The story of three African slaves during Spanish colonialism, told by their bones

The story of three African slaves during Spanish colonialism, told by their bones



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Despite the infamy of the transatlantic slave trade, scientific research has yet to fully explore the history of African slaves brought to Central and South America. Now new research, published in the journalCurrent Biology, tells the story of three African slaves from the 16th century.

The three individuals were found inside a common grave at the Hospital Real de San José de los Naturales, in LaMexico City, a former hospital site largely dedicated to serving the indigenous community.

"The bones are around 600 years old, but from the archaeological record we can say that they could not be buried before 1529, the oldest record in the hospital," he says. Rodrigo Barquera, a graduate student at the Max-Planck Institute for the Science of Human History.

However, the authors were able to identify its African origin. “Their genetics suggest that they were born in Africa, where they spent their entire youth. Our tests point to a South or West African origin before being transported to the Americas, ”says Barquera.

Bones count physical difficulties

To conduct the study, the scientists used a combination of genetic, osteological, and isotopic analyzes and determinedwhere in africa they captured them,physical difficulties that they experienced as slaves and how newpathogens they may have carried with them across the Atlantic.

The study presents a rare picture of theslaves life Africans during the early days of Spanish colonization and how their presence may have shaped the dynamics of thediseases in the New World.

A close examination of their bones reveals a life of grave difficulties once they reached the Americas. Anthropologists found large muscle attachments in the upper body of a skeleton, likely pointing to continuous physical labor.

Another individual had remains of copper bullet wounds, while the third had a series of fractures to the skull and legs.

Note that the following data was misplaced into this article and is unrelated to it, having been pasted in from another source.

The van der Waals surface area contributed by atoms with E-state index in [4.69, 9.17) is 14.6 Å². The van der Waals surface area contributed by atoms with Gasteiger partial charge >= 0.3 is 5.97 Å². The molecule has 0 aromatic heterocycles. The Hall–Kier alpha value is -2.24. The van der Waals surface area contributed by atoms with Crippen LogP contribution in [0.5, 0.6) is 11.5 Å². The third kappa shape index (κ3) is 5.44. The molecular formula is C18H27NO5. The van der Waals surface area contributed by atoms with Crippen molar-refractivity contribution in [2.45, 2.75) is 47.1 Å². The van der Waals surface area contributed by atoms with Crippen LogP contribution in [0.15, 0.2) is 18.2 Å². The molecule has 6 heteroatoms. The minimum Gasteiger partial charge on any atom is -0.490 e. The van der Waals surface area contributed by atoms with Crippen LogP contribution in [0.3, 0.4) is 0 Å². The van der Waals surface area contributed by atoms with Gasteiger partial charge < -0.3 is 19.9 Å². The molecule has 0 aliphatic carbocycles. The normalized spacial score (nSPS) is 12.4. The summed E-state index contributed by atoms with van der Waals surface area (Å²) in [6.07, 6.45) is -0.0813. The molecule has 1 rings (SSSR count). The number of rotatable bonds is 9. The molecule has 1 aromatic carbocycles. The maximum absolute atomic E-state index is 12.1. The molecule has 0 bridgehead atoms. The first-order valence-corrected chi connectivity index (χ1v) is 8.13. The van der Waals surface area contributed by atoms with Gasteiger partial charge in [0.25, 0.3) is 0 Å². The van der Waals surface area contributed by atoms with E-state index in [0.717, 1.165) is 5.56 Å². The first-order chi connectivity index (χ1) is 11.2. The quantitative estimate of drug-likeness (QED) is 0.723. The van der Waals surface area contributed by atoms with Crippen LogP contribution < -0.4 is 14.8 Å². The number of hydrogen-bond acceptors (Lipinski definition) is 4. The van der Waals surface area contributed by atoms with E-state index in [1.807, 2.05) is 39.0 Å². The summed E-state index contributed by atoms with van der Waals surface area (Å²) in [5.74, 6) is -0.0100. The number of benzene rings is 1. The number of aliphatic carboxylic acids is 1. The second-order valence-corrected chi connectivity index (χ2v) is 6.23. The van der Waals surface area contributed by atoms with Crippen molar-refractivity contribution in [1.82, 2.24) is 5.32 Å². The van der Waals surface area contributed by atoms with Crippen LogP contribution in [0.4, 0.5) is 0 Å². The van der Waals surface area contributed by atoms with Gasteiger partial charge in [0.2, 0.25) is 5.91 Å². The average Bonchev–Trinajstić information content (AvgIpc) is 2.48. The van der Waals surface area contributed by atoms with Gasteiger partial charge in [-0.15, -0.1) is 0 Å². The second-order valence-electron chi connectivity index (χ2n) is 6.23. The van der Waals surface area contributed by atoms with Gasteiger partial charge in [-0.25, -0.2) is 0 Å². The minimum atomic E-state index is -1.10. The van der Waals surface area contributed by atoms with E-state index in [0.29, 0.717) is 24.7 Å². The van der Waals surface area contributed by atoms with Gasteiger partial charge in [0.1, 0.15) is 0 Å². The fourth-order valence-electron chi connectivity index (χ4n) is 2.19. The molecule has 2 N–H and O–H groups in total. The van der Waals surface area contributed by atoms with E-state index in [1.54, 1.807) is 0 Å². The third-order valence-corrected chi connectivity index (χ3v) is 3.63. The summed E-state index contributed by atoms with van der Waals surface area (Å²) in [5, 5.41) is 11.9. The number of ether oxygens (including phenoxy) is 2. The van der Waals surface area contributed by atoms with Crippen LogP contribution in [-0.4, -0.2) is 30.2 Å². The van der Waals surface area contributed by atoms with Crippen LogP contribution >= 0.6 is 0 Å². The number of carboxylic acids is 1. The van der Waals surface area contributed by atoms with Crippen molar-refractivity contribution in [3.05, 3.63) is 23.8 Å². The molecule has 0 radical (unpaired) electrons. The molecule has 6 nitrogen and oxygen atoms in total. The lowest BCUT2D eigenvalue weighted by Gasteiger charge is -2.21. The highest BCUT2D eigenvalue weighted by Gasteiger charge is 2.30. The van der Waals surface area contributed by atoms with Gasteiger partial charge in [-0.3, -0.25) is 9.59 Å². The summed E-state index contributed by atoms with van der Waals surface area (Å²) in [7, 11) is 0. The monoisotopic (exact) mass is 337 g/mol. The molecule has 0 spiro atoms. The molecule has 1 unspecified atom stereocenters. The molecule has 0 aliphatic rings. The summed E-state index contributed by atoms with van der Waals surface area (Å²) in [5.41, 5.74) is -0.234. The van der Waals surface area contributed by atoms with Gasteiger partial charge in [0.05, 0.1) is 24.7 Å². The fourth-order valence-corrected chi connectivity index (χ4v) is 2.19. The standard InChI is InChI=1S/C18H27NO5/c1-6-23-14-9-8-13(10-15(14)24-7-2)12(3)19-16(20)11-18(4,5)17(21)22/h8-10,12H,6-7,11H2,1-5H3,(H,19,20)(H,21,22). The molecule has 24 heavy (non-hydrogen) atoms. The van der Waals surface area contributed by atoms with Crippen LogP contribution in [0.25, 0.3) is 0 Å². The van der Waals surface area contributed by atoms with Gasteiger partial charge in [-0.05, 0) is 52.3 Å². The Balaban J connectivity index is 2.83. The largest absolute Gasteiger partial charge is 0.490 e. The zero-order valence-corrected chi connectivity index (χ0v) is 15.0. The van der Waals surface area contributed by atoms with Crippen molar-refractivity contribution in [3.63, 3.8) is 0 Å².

However, the team was also able to say that the abuse did not end their lives. “With our osteobiographies we can say thatsurvived to the mistreatment they received. Their story is one of difficulty, but also one of strength, because although they suffered a lot, they persevered and resisted the changes that were imposed on them ”, says the expert.

Transfer of pathogens

According to the authors, enslaved Africans of the first generation arrived in central New Spain very early during the colonial period, and with them, new diseases (or at least new strains) were imported.

“As they were found at this mass burial site, we think that these individuals likely died in one of the first eventsepidemic in Mexico City, ”says Barquera.

From the remains, the researchers recovered the genetic material of two pathogens that infected two of the individuals while they were alive. "We found that one of them was infected with the hepatitis B virus, while another was infected with the bacteria that cause yaws, a disease similar to syphilis," he says.Denise Kühnert, a mathematician working on the phylogeny of disease, from the Max-Planck Institute for the Science of Human History.

"Our phylogenetic analyzes suggest that both individuals contracted their infections before they were forcibly taken to Mexico," he confirms.

"This is theearliest evidence of yaws in the Americas and belongs to a group of yaws treponemes that are prevalent in sub-Saharan Africa. This means that it is the earliest evidence that the yaws was introduced to the Americas through the transatlantic slave trade, ”says Barquera.

This is particularly significant for yaws, as it was quite common in Mexicans during the colonial period. "It is plausible that yaws was not only introduced to America through the transatlantic slave trade, but that it may subsequently have had a considerable impact on the dynamics of the disease in Latin America," says Kühnert.

By conducting the study in this interdisciplinary way, researchers can now answer profound questions about the roots of Mexican culture.

“We want to know how pathogens arose and spread during the colonial period in New Spain, but we also want to continue exploring the life stories of the Africans who were brought here and in other parts of the Americas. That way they can occupy a more visible place in the history of Latin America, ”says Barquera.

"We unravel the life story of three individuals who would otherwise have no voice and who belonged to one of the most oppressed groups in the history of the Americas," concludes the lead author.Johannes Krause, archaeologist and professor at the German institute.

Reference:

Barquera, R. "Origin and Health Status of First-Generation Africans from Early Colonial Mexico".Current Biology. April 30, 2020.
Source: SINC.


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